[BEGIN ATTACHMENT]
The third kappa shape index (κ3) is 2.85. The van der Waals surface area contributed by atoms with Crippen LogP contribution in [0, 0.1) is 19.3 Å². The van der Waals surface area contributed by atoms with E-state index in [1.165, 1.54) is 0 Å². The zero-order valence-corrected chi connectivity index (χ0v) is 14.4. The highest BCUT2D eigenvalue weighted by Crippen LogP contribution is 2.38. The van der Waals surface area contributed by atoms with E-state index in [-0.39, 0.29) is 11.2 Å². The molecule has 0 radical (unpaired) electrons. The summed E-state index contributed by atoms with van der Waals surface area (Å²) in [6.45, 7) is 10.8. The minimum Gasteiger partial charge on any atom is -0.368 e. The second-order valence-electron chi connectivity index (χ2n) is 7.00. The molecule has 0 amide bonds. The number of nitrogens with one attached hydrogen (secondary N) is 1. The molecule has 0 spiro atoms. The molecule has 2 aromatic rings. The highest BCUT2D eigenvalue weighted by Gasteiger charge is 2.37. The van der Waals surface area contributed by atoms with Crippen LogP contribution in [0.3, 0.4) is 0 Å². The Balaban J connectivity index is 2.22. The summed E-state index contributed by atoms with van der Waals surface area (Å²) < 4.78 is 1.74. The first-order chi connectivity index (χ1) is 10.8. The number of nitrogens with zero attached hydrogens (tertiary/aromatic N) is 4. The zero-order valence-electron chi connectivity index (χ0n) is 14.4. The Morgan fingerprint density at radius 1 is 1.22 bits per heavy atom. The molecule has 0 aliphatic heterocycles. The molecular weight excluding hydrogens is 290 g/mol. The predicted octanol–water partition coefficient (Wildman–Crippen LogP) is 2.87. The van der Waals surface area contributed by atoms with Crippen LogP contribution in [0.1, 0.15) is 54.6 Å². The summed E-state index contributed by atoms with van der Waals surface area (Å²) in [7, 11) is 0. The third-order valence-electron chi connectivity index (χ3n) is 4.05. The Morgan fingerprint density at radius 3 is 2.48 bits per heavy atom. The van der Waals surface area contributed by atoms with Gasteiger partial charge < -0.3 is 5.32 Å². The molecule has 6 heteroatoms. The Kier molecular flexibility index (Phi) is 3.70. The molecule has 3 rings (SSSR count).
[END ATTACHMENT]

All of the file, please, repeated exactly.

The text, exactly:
The third kappa shape index (κ3) is 2.85. The van der Waals surface area contributed by atoms with Crippen LogP contribution in [0, 0.1) is 19.3 Å². The van der Waals surface area contributed by atoms with E-state index in [1.165, 1.54) is 0 Å². The zero-order valence-corrected chi connectivity index (χ0v) is 14.4. The highest BCUT2D eigenvalue weighted by Crippen LogP contribution is 2.38. The van der Waals surface area contributed by atoms with E-state index in [-0.39, 0.29) is 11.2 Å². The molecule has 0 radical (unpaired) electrons. The summed E-state index contributed by atoms with van der Waals surface area (Å²) in [6.45, 7) is 10.8. The minimum Gasteiger partial charge on any atom is -0.368 e. The second-order valence-electron chi connectivity index (χ2n) is 7.00. The molecule has 0 amide bonds. The number of nitrogens with one attached hydrogen (secondary N) is 1. The molecule has 0 spiro atoms. The molecule has 2 aromatic rings. The highest BCUT2D eigenvalue weighted by Gasteiger charge is 2.37. The van der Waals surface area contributed by atoms with Crippen LogP contribution in [0.3, 0.4) is 0 Å². The Balaban J connectivity index is 2.22. The summed E-state index contributed by atoms with van der Waals surface area (Å²) < 4.78 is 1.74. The first-order chi connectivity index (χ1) is 10.8. The number of nitrogens with zero attached hydrogens (tertiary/aromatic N) is 4. The zero-order valence-electron chi connectivity index (χ0n) is 14.4. The Morgan fingerprint density at radius 1 is 1.22 bits per heavy atom. The molecule has 0 aliphatic heterocycles. The molecular weight excluding hydrogens is 290 g/mol. The predicted octanol–water partition coefficient (Wildman–Crippen LogP) is 2.87. The van der Waals surface area contributed by atoms with Crippen LogP contribution in [0.1, 0.15) is 54.6 Å². The summed E-state index contributed by atoms with van der Waals surface area (Å²) in [7, 11) is 0. The third-order valence-electron chi connectivity index (χ3n) is 4.05. The Morgan fingerprint density at radius 3 is 2.48 bits per heavy atom. The van der Waals surface area contributed by atoms with Gasteiger partial charge < -0.3 is 5.32 Å². The molecule has 6 heteroatoms. The Kier molecular flexibility index (Phi) is 3.70. The molecule has 3 rings (SSSR count).